⚫ A new push to make it easier for teens to work in NJ
⚫ The working papers system is getting a makeover
⚫ The NJ Labor Department sees other advantages as well

With the summer season fast approaching the New Jersey Department of Labor and Workforce Development is about to launch a new online system for teenagers who want or plan to get a job.

In the Garden State, all minors need to have an employment certificate, referred to as working papers, for each job they get, and starting June 1 the entire working papers application process will be completed online by the teen, his or her employer and their parent or guardian.

Labor Commissioner Rob Asaro-Angelo said employers will receive an eight-digit code online that they provide to the minor they want to hire.

After that, the minor completes their working papers application, the employer and the parent or caregiver get an email instructing them to finish their sections, and when everything is completed the teen can begin working.

It should speed things up

Four Teens And Young Adults In Convertible.
UIG via Getty Images

He said up until now the working papers application process was usually handled by school guidance counselors, but moving to an online system should make things quicker and easier for everybody.

“One of the biggest barriers is just the transportation part of it: bringing that physical piece of paper from the school to the employer, to the doctor, back to your parent, hoping they have time to sign it," he said.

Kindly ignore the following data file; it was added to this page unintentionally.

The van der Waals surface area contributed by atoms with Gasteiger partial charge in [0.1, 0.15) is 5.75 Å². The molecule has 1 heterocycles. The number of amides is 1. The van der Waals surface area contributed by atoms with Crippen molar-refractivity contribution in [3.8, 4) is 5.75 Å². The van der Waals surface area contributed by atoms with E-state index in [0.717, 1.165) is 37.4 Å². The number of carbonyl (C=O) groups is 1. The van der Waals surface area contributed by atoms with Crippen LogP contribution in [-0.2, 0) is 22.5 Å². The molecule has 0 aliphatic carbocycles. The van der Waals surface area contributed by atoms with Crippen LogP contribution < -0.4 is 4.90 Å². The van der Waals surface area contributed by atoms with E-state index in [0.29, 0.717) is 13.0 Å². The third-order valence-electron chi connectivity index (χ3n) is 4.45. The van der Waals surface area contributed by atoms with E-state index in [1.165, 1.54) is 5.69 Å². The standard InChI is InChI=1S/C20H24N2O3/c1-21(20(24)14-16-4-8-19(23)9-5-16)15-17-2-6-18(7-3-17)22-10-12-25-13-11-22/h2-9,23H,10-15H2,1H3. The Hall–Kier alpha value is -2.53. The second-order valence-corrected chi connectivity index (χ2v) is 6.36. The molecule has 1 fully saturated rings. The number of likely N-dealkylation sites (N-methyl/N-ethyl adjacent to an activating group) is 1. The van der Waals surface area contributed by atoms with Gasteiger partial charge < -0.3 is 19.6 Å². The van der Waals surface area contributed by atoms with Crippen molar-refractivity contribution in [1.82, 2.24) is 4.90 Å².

"When you’re dealing with technology and worker rights or benefits, the less steps there are in the process the better for all involved.”

Protecting young workers

Asaro-Angelo said this system will protect the rights of young workers and also make it easier for employers to hire workers under the age of 18.

He pointed out the online system has another advantage as well.


“Now we’ll have the ability to communicate with these young workers and their parents or caregivers about job opportunities, about job fairs, about helping fill apprenticeship programs,” he said.

“We’re very excited to be able to reach this really important set of workers in New Jersey at a time when they’re entering the workforce about their benefits and rights, but also about what career path will be best for them.”

Asaro-Angelo pointed out work rules for minors differ during the school year and the summer, and also depend on how old a child is.

David Matthau is a reporter for New Jersey 101.5. You can reach him at david.matthau@townsquaremedia.com

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